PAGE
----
• Newer ingots (MT [medium translucency], Opal) have a higher fluorescence and are intended for monolithic use. They are therefore indicated for very thin veneers and then colored.

Choice of material and thickness

The esthetic objective of the treatment is to choose the right ingot to achieve the desired final color. It is important to note that for a single tooth restoration, the ingot choice affects the thickness of the preparation.
In this case, the preparation thickness is increased due to the choice of the medium opacity (MO) ingot, which requires 0.8 mm not 0.5 mm thickness due to its average opacity - the only one able to match the brightness of the adjacent tooth.

The thickness of a preparation is directly correlated to the choice of material ..

If the realization of ceramic veneers is now a standard procedure thanks to the technique of Galip Gürel, proposed almost 20 years ago, the predictability of obtaining perfect veneer color is still a difficult element to achieve.
Indeed, the final color is a combination of the veneer, the substrate and the resin cement.
The choice of the level of translucency or opacity of the ceramic will have a significant impact on the final brightness of the restoration.
Therefore thorough knowledge of the different types of ingot and the resulting light transmission is an essential prerequisite for the clinician and the dental technician.

Normal luminosity: LT ingot

When using a low translucency (LT) veneer, light penetrates the veneer and passes through it, then meets the underlying enamel that will reflect the light. An external observer perceives normal brightness ( amount of white reflected by the different layers encountered - the veneer and the underlying substrate ).
Veneer materials with a thickness of 0.5 mm allow the underlying substrate to be visualized through the veneer thanks to this translucency. This leads to a natural color (A1, BI , A2) if the veneer has a thickness of 0.5 mm, and the preparations are therefore minimal in the enamel layer. If the thickness of the veneer is greater than 0.5 mm (for example, 0.8 to 1 mm), the translucency through this thickness results in too much light transmission and too little reflection, leading to restorations with low luminosity, therefore teeth appear gray.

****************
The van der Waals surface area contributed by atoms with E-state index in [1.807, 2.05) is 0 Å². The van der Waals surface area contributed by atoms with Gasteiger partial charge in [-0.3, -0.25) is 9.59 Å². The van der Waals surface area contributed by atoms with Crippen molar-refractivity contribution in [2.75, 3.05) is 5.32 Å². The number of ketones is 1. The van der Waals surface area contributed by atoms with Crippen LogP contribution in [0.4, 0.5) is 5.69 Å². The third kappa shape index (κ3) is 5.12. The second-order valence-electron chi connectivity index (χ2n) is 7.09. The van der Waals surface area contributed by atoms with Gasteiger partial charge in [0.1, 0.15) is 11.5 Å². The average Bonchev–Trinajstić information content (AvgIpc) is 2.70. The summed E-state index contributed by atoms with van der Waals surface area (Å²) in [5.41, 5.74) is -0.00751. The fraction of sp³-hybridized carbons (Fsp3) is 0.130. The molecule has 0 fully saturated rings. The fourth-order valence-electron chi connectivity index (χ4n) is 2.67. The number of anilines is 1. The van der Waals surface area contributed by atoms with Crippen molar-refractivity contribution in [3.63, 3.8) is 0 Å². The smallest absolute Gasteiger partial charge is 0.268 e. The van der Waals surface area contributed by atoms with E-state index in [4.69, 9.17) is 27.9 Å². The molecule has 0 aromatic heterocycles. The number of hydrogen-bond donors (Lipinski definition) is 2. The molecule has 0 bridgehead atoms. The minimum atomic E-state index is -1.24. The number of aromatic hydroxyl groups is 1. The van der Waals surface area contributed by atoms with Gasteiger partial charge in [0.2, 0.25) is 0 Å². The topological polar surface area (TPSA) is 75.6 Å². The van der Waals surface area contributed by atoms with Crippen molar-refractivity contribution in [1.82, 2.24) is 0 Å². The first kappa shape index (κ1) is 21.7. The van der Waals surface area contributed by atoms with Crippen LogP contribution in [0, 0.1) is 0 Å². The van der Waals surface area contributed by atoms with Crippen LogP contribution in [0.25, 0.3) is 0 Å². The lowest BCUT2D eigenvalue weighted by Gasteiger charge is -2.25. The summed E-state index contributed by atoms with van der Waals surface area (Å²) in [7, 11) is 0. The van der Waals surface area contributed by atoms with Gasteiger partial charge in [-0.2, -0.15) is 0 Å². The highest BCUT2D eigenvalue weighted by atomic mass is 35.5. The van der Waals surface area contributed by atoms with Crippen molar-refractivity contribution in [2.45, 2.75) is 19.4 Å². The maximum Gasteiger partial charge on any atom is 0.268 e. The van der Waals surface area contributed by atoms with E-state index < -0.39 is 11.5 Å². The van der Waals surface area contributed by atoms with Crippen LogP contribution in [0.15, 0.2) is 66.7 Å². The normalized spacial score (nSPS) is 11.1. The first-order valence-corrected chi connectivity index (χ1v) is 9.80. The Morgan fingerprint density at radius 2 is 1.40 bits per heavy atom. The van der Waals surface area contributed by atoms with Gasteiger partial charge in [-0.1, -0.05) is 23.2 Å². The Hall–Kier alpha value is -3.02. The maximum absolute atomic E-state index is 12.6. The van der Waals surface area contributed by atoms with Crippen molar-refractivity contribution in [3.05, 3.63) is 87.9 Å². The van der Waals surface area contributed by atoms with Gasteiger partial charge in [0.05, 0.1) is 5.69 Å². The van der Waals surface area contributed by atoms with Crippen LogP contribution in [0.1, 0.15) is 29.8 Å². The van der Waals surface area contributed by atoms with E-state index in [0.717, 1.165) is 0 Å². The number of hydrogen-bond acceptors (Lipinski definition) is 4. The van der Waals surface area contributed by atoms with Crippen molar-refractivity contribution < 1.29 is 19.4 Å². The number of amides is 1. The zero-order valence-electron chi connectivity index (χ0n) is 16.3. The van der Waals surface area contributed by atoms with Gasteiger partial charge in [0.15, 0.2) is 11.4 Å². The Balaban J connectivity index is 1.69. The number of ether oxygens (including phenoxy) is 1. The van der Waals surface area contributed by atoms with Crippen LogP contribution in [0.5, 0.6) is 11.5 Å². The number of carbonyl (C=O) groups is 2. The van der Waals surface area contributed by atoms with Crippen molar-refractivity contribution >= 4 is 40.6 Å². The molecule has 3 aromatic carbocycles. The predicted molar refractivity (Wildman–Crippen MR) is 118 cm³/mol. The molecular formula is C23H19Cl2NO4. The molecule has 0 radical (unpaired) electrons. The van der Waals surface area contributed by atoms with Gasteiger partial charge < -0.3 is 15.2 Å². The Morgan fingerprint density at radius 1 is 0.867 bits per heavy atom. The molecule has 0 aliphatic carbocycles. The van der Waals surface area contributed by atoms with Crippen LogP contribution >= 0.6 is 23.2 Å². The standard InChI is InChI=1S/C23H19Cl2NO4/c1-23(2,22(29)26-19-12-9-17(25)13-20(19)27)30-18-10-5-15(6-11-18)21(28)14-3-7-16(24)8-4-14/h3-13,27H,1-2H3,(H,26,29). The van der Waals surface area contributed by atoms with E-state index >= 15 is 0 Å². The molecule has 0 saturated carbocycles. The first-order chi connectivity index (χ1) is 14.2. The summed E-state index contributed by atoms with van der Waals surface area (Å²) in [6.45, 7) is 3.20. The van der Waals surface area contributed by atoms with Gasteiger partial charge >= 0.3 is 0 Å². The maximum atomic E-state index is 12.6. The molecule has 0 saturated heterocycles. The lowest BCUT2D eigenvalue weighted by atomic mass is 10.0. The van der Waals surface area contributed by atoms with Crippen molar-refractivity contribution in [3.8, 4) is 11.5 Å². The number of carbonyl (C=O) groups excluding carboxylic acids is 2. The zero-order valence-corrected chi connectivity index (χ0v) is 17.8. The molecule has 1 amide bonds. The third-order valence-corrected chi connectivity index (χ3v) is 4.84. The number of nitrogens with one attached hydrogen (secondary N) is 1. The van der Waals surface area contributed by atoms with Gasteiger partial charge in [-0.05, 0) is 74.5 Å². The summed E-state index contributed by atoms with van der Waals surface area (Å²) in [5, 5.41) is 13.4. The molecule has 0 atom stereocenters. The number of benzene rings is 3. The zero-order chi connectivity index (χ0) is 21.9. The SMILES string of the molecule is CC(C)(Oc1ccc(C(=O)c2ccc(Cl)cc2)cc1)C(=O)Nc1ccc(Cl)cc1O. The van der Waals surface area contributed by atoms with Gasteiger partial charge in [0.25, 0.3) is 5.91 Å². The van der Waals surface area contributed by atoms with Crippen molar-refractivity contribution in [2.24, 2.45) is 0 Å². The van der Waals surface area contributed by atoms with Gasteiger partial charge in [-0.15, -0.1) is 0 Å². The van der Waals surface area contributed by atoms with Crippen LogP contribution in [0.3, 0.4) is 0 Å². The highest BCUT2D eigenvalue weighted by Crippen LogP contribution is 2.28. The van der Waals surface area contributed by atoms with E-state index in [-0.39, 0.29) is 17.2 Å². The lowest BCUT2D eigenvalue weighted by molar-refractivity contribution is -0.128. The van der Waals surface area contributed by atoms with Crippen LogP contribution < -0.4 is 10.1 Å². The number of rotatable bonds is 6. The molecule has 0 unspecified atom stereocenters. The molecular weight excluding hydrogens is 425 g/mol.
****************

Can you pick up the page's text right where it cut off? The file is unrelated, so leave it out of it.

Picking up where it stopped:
In this clinical case, the LT ingot does not have the necessary brightness to match the adjacent whitened teeth.

LT ingots are indicated for the treatment of four, six, eight, and ten veneers. LT A1, A2 or B1 ingots can be selected according to the desired final color.

High luminosity: MO ingot

When using an MO veneer, light penetrates less far into the veneer and does not meet the underlying enamel because of its opacity. An external observer perceives a high brightness (only the amount of white reflected by the veneer).
Veneer material with a thickness of 0.5 mm does not allow sufficient ceramic layering to obtain a satisfactory final color. With this thickness, the opacity of the material is not satisfactory. Therefore a greater thickness (0.8 mm instead of 0.5 mm) is required to obtain an aesthetic result (0.4 mm for the framework and 0.4 mm for the layering). This allows a natural color (A1, B1, A2) to be obtained for an MO 1 ingot if the veneer has a thickness of 0.8 mm and the preparations are minimal. If a higher brightness (color obtained after whitening) is required, the MO 0 ingot is recommended.

The clinical case presented requires the use of an M0 0 ingot on a 0.8 mm (similar to the initial tooth shape). This allows matching the luminosity of the whitened adjacent teeth.


MO ingots are indicated for single-tooth restorations as well as very additive treatment.

  • The use of lithium disilicate (IPS e.max) due to its versatility and ease of use.
  • Single tooth: use of the MO ingot because of its ability to match the luminosity of the adjacent teeth, especially after whitening.
  • Restoration of the anterior region: use of LT ingot. Preparation of 0.5 mm.
  • The best esthetic result is obtained by layering.
  • Fluorescent ingots are more likely to be indicated in monolithic form and then colored.

The following posts describe different cases where the choice of lithium disilicate indication.
Stay tuned..
  • Ref.
  1. Laminate veneers 20 recipes for smile design, Stefen Koubi
  2. Modern esthetic dentistry an A to Z guided workflow, Vincenzo Musella
  3. Comprehensive esthetic dentistry.